Dietary interventions aimed at increasing protein and fiber can promote weight loss and dramatically reduce the risk of cardiovascular disease. However, finding foods that provide protein and fiber, but are low in simple carbohydrates is challenging.
Instead, research has focused on identifying high protein and fiber foods that could be added to commonly consumed high-carb foods, such as bread. With its 15 grams of protein and 3 grams of fiber per 100 grams, lupin is a worthy candidate for a functional food.1
This clinical trial was conducted to study the effects of lupin-enriched foods on weight and cardiovascular disease risk factors in overweight adults.
To put their hypothesis to the test, researchers from the University of Western Australia recruited 131 overweight and obese adults and assigned them to two groups. The first group was consuming lupin flour-enriched foods (bread, biscuits, and pasta), while the second group was eating matching high-carb control foods.
The trial lasted for 12 months, which included undergoing three months of weight loss (35% energy restriction), one month of weight stabilization, and eight months of weight maintenance.
Researchers evaluated body weight, body composition, and cardiovascular disease risk factors three times throughout the study (e.g., at baseline and at 4 and 12 months). Their findings were published in the International Journal of Obesity.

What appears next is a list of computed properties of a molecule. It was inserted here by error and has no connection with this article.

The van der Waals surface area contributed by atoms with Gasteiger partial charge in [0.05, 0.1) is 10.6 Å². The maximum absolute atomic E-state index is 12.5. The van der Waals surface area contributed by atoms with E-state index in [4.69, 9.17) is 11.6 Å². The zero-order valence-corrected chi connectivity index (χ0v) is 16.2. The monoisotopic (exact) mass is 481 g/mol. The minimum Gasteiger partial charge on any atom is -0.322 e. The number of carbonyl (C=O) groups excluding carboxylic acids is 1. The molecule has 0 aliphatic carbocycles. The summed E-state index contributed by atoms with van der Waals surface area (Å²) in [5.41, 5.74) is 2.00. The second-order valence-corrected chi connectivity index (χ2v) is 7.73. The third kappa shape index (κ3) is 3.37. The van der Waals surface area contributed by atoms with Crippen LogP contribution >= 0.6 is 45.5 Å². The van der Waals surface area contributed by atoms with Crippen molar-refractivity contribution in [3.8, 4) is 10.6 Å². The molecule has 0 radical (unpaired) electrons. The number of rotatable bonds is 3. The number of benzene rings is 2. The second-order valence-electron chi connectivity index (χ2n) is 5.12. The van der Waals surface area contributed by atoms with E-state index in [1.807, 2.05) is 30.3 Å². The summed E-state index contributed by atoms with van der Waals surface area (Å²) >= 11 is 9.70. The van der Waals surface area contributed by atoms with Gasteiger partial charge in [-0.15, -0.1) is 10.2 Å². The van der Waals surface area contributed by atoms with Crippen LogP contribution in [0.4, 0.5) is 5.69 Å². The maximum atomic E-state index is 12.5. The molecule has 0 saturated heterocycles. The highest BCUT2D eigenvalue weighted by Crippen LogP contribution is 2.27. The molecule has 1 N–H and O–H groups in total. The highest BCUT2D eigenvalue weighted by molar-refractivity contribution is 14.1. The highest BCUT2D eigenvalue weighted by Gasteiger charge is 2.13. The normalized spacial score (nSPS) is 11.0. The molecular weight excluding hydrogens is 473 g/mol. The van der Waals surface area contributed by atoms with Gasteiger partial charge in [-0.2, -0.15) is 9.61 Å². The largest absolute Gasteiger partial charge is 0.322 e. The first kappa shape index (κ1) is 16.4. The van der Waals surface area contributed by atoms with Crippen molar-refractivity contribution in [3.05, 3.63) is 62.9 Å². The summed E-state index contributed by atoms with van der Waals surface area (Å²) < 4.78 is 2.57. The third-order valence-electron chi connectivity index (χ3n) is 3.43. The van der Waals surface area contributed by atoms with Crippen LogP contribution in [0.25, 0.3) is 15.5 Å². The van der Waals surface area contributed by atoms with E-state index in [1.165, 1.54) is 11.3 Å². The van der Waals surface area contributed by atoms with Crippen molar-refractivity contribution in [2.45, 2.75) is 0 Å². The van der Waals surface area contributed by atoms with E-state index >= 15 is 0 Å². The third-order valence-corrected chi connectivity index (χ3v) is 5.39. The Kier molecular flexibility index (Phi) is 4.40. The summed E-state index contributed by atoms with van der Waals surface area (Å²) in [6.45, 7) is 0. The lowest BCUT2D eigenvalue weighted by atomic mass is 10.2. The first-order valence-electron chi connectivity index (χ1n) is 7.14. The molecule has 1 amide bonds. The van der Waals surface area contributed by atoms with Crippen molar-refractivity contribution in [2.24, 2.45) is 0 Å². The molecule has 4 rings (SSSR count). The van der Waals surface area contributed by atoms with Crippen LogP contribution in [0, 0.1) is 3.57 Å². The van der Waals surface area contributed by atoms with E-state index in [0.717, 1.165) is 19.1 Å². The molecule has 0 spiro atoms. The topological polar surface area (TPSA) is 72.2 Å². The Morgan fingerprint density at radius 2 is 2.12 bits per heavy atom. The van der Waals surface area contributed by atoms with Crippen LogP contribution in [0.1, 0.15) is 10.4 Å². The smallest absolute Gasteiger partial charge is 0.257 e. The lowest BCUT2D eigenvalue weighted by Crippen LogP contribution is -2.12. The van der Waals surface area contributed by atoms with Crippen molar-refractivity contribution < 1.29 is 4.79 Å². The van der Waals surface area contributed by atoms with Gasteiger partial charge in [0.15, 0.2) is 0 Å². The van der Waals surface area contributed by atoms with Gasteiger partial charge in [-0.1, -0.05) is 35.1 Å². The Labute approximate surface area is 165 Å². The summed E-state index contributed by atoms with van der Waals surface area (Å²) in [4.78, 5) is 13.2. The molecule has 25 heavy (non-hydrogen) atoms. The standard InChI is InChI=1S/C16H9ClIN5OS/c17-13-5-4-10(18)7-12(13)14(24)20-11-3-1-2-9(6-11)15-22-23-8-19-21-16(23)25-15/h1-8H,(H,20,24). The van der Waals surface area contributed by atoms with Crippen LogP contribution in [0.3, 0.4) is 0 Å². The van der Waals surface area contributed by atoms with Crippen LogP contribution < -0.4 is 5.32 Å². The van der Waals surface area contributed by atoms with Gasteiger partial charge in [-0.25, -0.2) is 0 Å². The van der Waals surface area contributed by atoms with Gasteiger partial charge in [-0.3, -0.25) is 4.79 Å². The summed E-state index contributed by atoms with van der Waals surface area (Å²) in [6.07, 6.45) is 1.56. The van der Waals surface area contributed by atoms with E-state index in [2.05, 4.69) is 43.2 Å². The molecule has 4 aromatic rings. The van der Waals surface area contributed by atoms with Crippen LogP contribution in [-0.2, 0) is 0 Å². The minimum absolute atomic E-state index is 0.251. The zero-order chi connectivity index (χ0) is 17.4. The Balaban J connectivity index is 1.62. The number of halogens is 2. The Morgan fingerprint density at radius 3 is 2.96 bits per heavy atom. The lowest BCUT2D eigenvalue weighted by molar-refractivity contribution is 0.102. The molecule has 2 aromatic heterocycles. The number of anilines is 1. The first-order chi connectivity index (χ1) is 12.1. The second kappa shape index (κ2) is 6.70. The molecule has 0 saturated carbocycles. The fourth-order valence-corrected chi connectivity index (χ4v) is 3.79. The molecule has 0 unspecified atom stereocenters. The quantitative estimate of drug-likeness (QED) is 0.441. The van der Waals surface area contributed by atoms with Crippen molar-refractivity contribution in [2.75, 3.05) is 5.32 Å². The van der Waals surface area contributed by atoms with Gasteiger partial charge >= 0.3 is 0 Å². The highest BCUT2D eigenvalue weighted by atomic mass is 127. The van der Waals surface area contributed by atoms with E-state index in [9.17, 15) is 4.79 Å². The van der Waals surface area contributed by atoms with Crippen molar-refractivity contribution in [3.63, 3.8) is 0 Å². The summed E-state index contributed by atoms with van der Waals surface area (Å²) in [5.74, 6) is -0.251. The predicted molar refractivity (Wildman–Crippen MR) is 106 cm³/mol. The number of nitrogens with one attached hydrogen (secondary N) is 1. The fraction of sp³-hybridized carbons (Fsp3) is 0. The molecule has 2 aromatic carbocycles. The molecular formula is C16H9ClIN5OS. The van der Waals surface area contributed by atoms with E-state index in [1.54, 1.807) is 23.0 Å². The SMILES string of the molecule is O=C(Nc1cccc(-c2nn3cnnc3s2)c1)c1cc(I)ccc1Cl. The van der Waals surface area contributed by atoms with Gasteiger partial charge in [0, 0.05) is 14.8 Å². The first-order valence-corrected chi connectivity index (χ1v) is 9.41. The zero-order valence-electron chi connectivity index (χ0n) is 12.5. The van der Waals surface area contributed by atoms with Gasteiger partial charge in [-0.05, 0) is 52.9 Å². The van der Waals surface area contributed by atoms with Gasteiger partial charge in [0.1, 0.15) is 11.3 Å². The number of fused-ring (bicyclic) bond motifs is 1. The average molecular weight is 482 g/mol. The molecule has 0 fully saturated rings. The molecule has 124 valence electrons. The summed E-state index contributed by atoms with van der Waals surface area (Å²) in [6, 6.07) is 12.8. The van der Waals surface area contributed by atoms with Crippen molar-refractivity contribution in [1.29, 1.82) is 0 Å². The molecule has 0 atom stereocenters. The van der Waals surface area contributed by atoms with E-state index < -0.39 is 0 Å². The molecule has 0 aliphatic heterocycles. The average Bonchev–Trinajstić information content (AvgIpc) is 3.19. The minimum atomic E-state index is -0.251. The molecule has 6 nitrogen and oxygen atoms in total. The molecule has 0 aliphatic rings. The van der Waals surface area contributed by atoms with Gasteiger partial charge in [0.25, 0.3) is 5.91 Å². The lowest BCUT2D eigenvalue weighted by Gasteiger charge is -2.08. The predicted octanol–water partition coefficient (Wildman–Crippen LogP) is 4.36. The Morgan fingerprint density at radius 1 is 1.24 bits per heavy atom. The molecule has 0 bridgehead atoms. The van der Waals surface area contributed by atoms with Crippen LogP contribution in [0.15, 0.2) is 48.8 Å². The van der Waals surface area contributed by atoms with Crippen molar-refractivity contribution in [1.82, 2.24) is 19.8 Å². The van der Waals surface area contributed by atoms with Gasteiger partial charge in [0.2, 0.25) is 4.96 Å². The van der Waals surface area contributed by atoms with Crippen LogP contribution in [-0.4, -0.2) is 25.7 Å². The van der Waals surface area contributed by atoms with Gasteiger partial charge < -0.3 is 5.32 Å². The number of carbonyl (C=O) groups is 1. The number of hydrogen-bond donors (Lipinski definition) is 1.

There were no significant improvements in terms of weight loss or weight maintenance in neither of the groups.
There were, however, substantial reductions in systolic and diastolic blood pressure in adults consuming lupin at the 12-month check-up.
In addition, the lupin group showed significantly reduced fasting insulin concentrations and homeostasis model assessment (HOMA) scores, both at the 4- and 12-month visits.
What Does this Mean?
This clinical trial has shown that lupin-derived protein and fiber decrease cardiovascular risks by enhancing insulin sensitivity and reducing blood pressure.
Adding lupin flour to a variety of foods, like pasta or bread, is an easy way to increase the nutritional composition of everyday meals and reap the health benefits of lupins.
- International Journal of Obesity, Effects of lupin-enriched foods on body composition and cardiovascular disease risk factors: a 12-month randomized controlled weight loss trial, 2010
- U.S. Department of Agriculture. (2019). Lupins, mature seeds, cooked, boiled, without salt. Retrieved September 15, 2021 from https://fdc.nal.usda.gov/fdc-app.html#/food-details/172424/nutrients